04 June 2009

Somebody give these poor Christians a glass of wine

Still reading Thomas Asbridge's The First Crusade. In the previous post on this subject, the crusaders had laid siege to Antioch and were in the process of exchanging atrocities of all sorts with the defending Turks. Subsequently, the crusaders kicked the Turkish fighters out of the city and, in the true Crusader spirit, massacred the Moslems left behind.

Only a few days later, however, a massive Turkish army headed by Kerbogha arrived and surrounded the city; now it was the crusaders’ turn to be holed up inside the walls. Soon, starvation set in. Asbridge quotes a crusader’s account of the ordeal from Gesta Francorum:

The blasphemous enemies of God kept us so closely shut up in the city of Antioch that many of us died of hunger, for a small loaf cost a bezant, and I cannot tell you the price of wine. Our men ate the flesh of horses and asses; a hen cost fifteen shillings, an egg two, and a walnut a penny.
My first thought upon reading this was why a starving person would care about obtaining wine. Then it dawned on me that wine is a pretty good source of calories if nothing else. And calories in the form of simple sugars (glucose and fructose, especially the former) is what you need if your enemy is about to chop your head off unless you act first.

According to the USDA, one serving of Cabernet Sauvignon (~150 ml) provides 122 kcal of energy. The crusaders are unlikely to have washed down their horse steaks with Cabernet Sauvignon, but the caloric contents of different types of wines are more or less the same except for dessert wines, which have more carbohydrates and hence more calories. So we can safely assume the wine that was then available had about the same amount of calories. Nevertheless, it would still have made more sense to spend one’s last bezants for eggs and walnuts than for wine when water was presumably available for drinking.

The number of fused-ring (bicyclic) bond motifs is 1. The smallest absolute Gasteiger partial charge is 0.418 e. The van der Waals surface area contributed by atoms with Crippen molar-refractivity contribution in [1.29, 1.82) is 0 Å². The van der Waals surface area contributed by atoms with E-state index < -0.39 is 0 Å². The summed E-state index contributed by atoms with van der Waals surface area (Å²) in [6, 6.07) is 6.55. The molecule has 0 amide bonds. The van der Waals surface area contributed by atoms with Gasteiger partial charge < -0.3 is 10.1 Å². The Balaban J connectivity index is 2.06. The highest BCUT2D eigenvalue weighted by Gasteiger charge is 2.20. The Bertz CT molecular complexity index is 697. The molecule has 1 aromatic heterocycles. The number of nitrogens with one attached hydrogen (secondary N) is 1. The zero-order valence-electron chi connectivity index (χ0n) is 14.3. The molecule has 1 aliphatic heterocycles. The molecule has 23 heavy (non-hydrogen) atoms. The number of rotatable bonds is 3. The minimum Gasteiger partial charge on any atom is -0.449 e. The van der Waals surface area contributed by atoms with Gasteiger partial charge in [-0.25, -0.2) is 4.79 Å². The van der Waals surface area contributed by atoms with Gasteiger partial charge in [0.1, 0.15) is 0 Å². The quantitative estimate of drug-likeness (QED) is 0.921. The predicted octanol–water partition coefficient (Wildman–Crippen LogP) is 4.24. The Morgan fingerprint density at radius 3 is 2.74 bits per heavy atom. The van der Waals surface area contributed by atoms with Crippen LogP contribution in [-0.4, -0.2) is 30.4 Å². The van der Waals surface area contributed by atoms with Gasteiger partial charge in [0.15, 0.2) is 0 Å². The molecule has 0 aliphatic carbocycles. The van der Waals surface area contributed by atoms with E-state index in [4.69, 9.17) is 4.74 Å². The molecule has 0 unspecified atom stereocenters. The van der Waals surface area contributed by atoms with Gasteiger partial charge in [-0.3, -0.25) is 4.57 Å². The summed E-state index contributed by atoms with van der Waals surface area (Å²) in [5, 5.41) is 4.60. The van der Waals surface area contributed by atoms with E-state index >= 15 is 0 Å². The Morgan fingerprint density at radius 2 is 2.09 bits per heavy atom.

But then again, there may have existed back then various ingrained opinions regarding the dangers of drinking too much water. Ogier Ghiselin de Busbecq, the Austrian Emperor Ferdinand’s ambassador to the Ottoman Empire, wrote in his fourth Turkish Letter (1562) about some Christian prisoners of war that had been brought to Istanbul. He was appalled by the Ottomans’ treatment of them and made arrangements to supplement their standard ration of bread and water with meat.
My house from early morning till evening was filled with a crowd of those who sought assistance for their different troubles. Some, who had been accustomed to sumptuous tables, could not digest their daily ration of dry black bread, and required the means of procuring some relish to eat with it. There were others whose stomachs could not endure perpetual water-drinking, and wanted a little wine to mix with it.
It is not clear how the prisoners, if they had indeed been imprisoned, could come to Busbecq’s house. But that’s besides the point; what is significant here for our purposes is Busbecq’s claim that their “stomachs could not endure perpetual water-drinking”.

There may have been some truth to the perceived dangers of drinking water in the Middle Ages. In densely populated cities, the available "potable" water was probably more often than not contaminated with human and animal waste and hence was a source of disease causing microorganisms. Wine with its ~14% alcohol content, on the other hand, would have offered a safer liquid to drink.

If I had not just finished my glass of Cabernet, I would offer a toast to the wisdom of the Middle Ages.

1 comment:

xoggoth said...

There were dangers in wine too. The poor health of Handel, some 600years later, has been blamed on wine that contained large quantities of lead.

In the absence of any imposed health standards, most any foodstuff can be dangerous, rather like cocaine on the streets of the UK today is now. It is cut with almost anything to increase the profit.